27 Apr

Calvin (Rusty) Gates eulogized by trout anglers

Pictures from Various Sources

The McGlynn: Above Headline is dead wrong. Correct Headline should read : “eulogized by Environmentalists, Anglers and Friends”


GRAYLING — As many as 1,000 people gathered under a huge, rain-drenched tent within a long cast of the Au Sable River on Sunday to celebrate the life of Calvin (Rusty) Gates, who for nearly 30 years had been the voice and chief guardian of one of America’s most storied trout streams.

Gates, who owned the Au Sable Lodge with his wife, Julie, died last December of lung cancer at 54, the victim of his admitted “bad lifestyle choice” as a three-pack-a-day smoker. The ceremony coincided with the opening of trout season.

Gates founded the Anglers of the Au Sable in 1987 and led numerous battles, many successful, against oil and gas drillers and other potential polluters, including the military, that he believed would have despoiled the river and its banks.

Men and women, many wearing their fly fishing khakis and caps with a fishing fly or two attached, packed the tent. Cars, SUVs and pickups parked up to a half mile away, with license plates from as far off as Montana and Minnesota.

Speakers who eulogized Gates, whom most friends called the Gator, often used the same words — “Stubborn, uncompromising, smart, relentless, pigheaded” — to describe his dedication to the river.

Charles (Skip) Gibson, 85, of Grosse Pointe Farms, started fishing the Au Sable in the 1950s and had known Gates “since Rusty was a kid, just after his dad (Calvin Sr.) and mother (Mary) bought the lodge” in 1970.

“It’s hard to overemphasize the good he did,” Gibson said. “His commitment and devotion to the Au Sable belied the fact that he could be an irascible SOB.”

Dave Smethurst of Gaylord said, “He understood the scientific and legal issues as well as the scientists and lawyers” — even though his formal education ended with high school.

As the standing-room-only crowd listened, kilted bagpipers and a drummer played a lament called “The Green Hills of Tyrol” and “We’re Not Away to Stay Away.”

Jeff Moss, 53, of Lake Orion, was spending his 43rd straight opening weekend at Gates’ Lodge.

“Rusty once pulled my father out of the Whirlpool,” a big eddy on the Au Sable, “after dad stepped into deep water in waders. Rusty spent three weeks diving the river trying to find my dad’s (very expensive) Paul Young rod.”

Gates’ sister, Gena Gates, a Bay City attorney, said he “was among the few who can say, ‘I landed on this spot on this Earth that suited me perfectly, and I made the most of it.’ “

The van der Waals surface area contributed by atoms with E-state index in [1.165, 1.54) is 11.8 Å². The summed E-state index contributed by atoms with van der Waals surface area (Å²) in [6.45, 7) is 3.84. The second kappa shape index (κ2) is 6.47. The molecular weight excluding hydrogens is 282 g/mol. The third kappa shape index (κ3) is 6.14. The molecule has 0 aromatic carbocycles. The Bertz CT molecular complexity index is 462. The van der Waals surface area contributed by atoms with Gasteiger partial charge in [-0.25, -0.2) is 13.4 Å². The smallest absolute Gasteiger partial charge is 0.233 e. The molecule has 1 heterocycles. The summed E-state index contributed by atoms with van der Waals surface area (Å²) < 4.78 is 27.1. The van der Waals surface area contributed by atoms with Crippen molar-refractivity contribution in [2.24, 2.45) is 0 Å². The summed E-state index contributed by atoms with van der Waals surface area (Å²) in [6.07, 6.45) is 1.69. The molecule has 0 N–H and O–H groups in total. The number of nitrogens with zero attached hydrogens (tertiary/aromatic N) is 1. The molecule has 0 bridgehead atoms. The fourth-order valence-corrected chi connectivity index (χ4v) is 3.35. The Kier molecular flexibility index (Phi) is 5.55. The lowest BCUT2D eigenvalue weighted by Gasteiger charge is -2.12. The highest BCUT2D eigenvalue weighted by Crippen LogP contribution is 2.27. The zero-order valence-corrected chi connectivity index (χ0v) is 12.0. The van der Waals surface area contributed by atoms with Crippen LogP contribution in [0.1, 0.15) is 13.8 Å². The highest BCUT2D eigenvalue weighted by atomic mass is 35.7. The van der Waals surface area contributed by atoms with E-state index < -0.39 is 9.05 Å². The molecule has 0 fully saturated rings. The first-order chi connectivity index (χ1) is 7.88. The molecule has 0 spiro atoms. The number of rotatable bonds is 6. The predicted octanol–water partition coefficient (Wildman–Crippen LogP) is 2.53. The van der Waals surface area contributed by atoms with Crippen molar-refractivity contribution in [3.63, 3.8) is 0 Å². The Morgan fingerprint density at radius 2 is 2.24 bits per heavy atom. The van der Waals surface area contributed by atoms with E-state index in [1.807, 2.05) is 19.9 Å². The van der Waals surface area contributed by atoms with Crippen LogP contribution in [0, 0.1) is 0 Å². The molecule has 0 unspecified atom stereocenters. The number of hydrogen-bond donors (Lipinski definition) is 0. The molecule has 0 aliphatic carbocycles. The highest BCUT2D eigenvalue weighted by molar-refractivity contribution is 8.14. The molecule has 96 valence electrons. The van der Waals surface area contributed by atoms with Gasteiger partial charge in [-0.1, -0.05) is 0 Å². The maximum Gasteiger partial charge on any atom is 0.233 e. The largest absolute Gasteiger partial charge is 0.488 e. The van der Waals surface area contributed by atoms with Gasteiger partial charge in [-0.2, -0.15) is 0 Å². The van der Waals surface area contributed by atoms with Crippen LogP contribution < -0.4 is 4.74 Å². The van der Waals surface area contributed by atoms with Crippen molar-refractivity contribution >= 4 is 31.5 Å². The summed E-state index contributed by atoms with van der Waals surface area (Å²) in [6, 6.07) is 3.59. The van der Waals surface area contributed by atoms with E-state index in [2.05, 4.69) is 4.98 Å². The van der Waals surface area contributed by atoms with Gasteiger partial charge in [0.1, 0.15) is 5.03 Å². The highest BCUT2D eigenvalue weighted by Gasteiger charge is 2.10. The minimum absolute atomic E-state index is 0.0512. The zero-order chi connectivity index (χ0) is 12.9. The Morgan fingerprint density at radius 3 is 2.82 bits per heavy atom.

As the stories of Gates’ life wound down, the crowd was urged to do what Gates would have wanted.


A new season for the AuSable

Info Northeast



It was a memorial service fitting for trout season’s opening weekend. Not a single necktie was to be seen. Guests dressed in waders, fly-fishing vests, rain slickers and baseball caps.

Gathering under a tent, set along the AuSable River’s “Holy Waters,” nearly 1,500 fisher men and ladies from throughout the country came to memorialize the passing of Calvin “Rusty” Gates, founding President of the Anglers of the AuSable and perhaps the greatest friend to Michigan’s trout streams that will ever live.

They also came to celebrate life.

The legacy that Rusty Gates worked so hard to build will continue on.

“He was the initiator of river conservation and the protector of the river,” said John Wylie, who joined the Anglers of the AuSable Board in its second year of operation. “While he will be greatly missed the efforts he started with the Anglers will continue. We already have plans in partnership with Huron Pines, for a large woody debris project on the South Branch of the AuSable for this summer. The organization and his legacy will continue despite the fact we don’t have Rusty to lead us.”

Against the quiet whisper of rain on canvas, with a fly rod held at half-mast, bagpipes and drums proclaimed the start of the memorial service. Cars filled the parking lot and lined both sides of Stephan Bridge Road for two miles. Even the side roads were pressed into service for parking as shuttles helped visitors get back and forth.

The service opened with memories from Julies Gates, Rusty’s wife.

She closed her thoughts with “We lived through our seasons on the AuSable.”

The next hour was filled with words and memories from some of Rusty’s dearest friends and closest relatives.

But the most memorable words spoken were those philosophies of Rusty’s that were remembered; thoughts like “Fishing is about relationships about friends, not just catching fish,” or “The River is a frame work for thinking about life.”

Eric Sharp, long time outdoor writer for the Detroit Free Press, remembers Rusty from decades ago when Gates first made his start as the “voice and conscience of the AuSable River, not just the AuSable but the whole river system.

“That voice is still heard forty years later” and probably will be for years to come, Sharp said.

In his passing, Rusty Gates, a man known as “Gator” to his closest friends, has probably attained a status that most of us can only dream of: that our lives will make a difference. Yet Rusty’s dreams live on in the work of the Anglers of the AuSable; his life has and will continue to make a difference.

As the bagpipes droned out the notes of “Should Old Acquaintance Be Forgot” the closing comment could be heard, “A new season of life for Gator and all of us.”

“Go get wet.”

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Thanks Dick. I wish I could have been there…Cid

Mark Vice

I love it!

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